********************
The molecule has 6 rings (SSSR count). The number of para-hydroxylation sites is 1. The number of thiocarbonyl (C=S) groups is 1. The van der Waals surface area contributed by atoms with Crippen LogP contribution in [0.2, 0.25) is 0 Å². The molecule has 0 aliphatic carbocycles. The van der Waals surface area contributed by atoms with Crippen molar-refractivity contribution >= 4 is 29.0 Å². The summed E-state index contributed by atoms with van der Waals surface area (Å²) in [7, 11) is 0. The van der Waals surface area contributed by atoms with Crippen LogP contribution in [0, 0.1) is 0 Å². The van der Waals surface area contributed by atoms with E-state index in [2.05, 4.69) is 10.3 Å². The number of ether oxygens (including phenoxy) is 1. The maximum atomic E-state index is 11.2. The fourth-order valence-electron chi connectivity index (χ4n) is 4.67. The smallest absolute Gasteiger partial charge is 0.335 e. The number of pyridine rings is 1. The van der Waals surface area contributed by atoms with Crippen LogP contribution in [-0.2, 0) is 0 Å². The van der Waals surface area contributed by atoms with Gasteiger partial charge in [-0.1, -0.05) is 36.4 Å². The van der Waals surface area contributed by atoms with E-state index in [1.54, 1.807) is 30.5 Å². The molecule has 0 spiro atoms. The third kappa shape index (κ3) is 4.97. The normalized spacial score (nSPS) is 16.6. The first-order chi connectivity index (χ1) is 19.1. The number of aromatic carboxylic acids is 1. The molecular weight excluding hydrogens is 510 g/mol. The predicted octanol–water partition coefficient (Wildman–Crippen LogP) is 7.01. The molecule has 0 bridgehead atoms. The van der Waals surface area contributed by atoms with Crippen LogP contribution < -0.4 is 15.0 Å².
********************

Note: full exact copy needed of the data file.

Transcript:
The molecule has 6 rings (SSSR count). The number of para-hydroxylation sites is 1. The number of thiocarbonyl (C=S) groups is 1. The van der Waals surface area contributed by atoms with Crippen LogP contribution in [0.2, 0.25) is 0 Å². The molecule has 0 aliphatic carbocycles. The van der Waals surface area contributed by atoms with Crippen molar-refractivity contribution >= 4 is 29.0 Å². The summed E-state index contributed by atoms with van der Waals surface area (Å²) in [7, 11) is 0. The van der Waals surface area contributed by atoms with Crippen LogP contribution in [0, 0.1) is 0 Å². The van der Waals surface area contributed by atoms with E-state index in [2.05, 4.69) is 10.3 Å². The number of ether oxygens (including phenoxy) is 1. The maximum atomic E-state index is 11.2. The fourth-order valence-electron chi connectivity index (χ4n) is 4.67. The smallest absolute Gasteiger partial charge is 0.335 e. The number of pyridine rings is 1. The van der Waals surface area contributed by atoms with Crippen LogP contribution in [-0.2, 0) is 0 Å². The van der Waals surface area contributed by atoms with Gasteiger partial charge in [-0.1, -0.05) is 36.4 Å². The van der Waals surface area contributed by atoms with E-state index in [1.54, 1.807) is 30.5 Å². The molecule has 0 spiro atoms. The third kappa shape index (κ3) is 4.97. The normalized spacial score (nSPS) is 16.6. The first-order chi connectivity index (χ1) is 19.1. The number of aromatic carboxylic acids is 1. The molecular weight excluding hydrogens is 510 g/mol. The predicted octanol–water partition coefficient (Wildman–Crippen LogP) is 7.01. The molecule has 0 bridgehead atoms. The van der Waals surface area contributed by atoms with Crippen LogP contribution < -0.4 is 15.0 Å².